I think that earlier I also tried to do an export using:
    export LANG=“en_US.UTF-8”

    Of course, as explained earlier, I did do a locale-gen

    [[email protected] ~]$ sudo locale-gen
    Generating locales…
    en_US.UTF-8… done
    Generation complete
    There was no effect. Not too sure what the problem continues to be. One funny thing, after doing the locale-gen command, the file locale.gen in /etc directory is the following (only a small section is pasted):

    #en_SG ISO-8859-1
    en_US.UTF-8 UTF-8
    #en_US ISO-8859-1

    I used the information from the Arch Wiki:
    https://wiki.archlinux.org/index.php/Locale#LC_COLLATE:_collation

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  • Hi,

    Which desktop are you using? You need to ensure the correct locale and keyboard layout is selected in the system settings app for your DE. Let me know if that helps.

    Cheers!

  • Hi lots.0.logs.
    In order to reduce the frustration that I have had for the better part of the day in trying to resolve this issue via Google and the Arch Wiki and the fact that it was a fairly newer install, I just re-installed.
    FYI, I was (and continue as such) using the Gnome desktop.
    When I now do locale and locale -a I get the following result. However, that is only because I used the US keyboard and US language settings upon initial set up/install.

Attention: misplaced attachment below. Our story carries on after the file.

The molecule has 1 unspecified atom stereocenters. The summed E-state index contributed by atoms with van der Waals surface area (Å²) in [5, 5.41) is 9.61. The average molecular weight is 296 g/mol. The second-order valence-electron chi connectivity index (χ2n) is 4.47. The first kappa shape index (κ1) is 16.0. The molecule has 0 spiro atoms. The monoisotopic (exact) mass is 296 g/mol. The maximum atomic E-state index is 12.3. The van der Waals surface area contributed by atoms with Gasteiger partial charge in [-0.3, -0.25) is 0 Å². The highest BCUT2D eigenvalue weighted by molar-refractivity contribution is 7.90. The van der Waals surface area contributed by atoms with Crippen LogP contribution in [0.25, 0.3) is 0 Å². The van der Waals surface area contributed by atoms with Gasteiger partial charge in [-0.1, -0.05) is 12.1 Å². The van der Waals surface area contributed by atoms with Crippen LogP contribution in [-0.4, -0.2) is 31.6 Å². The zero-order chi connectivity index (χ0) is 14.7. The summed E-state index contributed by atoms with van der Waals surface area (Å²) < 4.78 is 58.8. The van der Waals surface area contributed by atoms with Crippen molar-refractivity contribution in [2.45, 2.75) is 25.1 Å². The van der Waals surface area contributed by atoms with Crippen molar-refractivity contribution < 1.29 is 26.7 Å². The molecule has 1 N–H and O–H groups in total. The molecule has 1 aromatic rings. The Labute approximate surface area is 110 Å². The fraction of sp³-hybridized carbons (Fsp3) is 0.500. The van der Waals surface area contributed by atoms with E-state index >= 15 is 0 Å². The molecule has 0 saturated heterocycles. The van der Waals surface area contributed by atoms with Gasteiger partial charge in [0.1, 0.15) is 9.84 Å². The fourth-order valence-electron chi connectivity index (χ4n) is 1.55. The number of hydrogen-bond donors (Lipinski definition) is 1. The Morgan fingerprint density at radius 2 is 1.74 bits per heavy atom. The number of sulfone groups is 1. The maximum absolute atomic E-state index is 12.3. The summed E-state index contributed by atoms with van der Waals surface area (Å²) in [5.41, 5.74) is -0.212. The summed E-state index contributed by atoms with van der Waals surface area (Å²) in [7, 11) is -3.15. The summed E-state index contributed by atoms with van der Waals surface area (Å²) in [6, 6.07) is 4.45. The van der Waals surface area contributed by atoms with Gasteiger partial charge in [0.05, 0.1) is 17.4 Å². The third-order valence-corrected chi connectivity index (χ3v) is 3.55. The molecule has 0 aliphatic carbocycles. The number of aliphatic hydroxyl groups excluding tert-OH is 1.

I don’t get the prior errors that I had when it was kind of a mixed bag of English keyboard setup and English language setup.

    [[email protected] ~]$ locale
    LANG=en_US.UTF-8
    LC_CTYPE="en_US.UTF-8"
    LC_NUMERIC="en_US.UTF-8"
    LC_TIME="en_US.UTF-8"
    LC_COLLATE=en_US.UTF-8
    LC_MONETARY="en_US.UTF-8"
    LC_MESSAGES="en_US.UTF-8"
    LC_PAPER="en_US.UTF-8"
    LC_NAME="en_US.UTF-8"
    LC_ADDRESS="en_US.UTF-8"
    LC_TELEPHONE="en_US.UTF-8"
    LC_MEASUREMENT="en_US.UTF-8"
    LC_IDENTIFICATION="en_US.UTF-8"
    LC_ALL=
    [[email protected] ~]$ locale -a
    C
    en_US.utf8
    POSIX

    Out of curiosity, what would or could I have done to resolve this issue. Am asking for the sake of knowledge.
    Could there be a bug in Cnchi set up during install when using the English version of en_CA.utf8 and en_US.utf8?
    By the way, having formerly gone to Regions and Language in the Settings menu, I had Lang=English and Format as Canadian. Shouldn’t have made a difference but somehow it did. I am mentioning this specifically because when I had the en_CA.utf8 I was not able to utilize the ‘at’ symbol (@) when Shift+2 used. Now that I have en_US.utf8, I now can properly use the ‘at’ symbol. Further, upon initially setting up the password, I used the ‘at’ @ symbol within that password. Somehow instead of the @ symbol present, what I had was the " (quotes) instead.
    Bug?

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  • To be honest, I really have no idea. I know very little about system locales. My theory was that your settings in GNOME system settings for keyboard and locale were not correct and were overriding what you tried to do using the localectl command.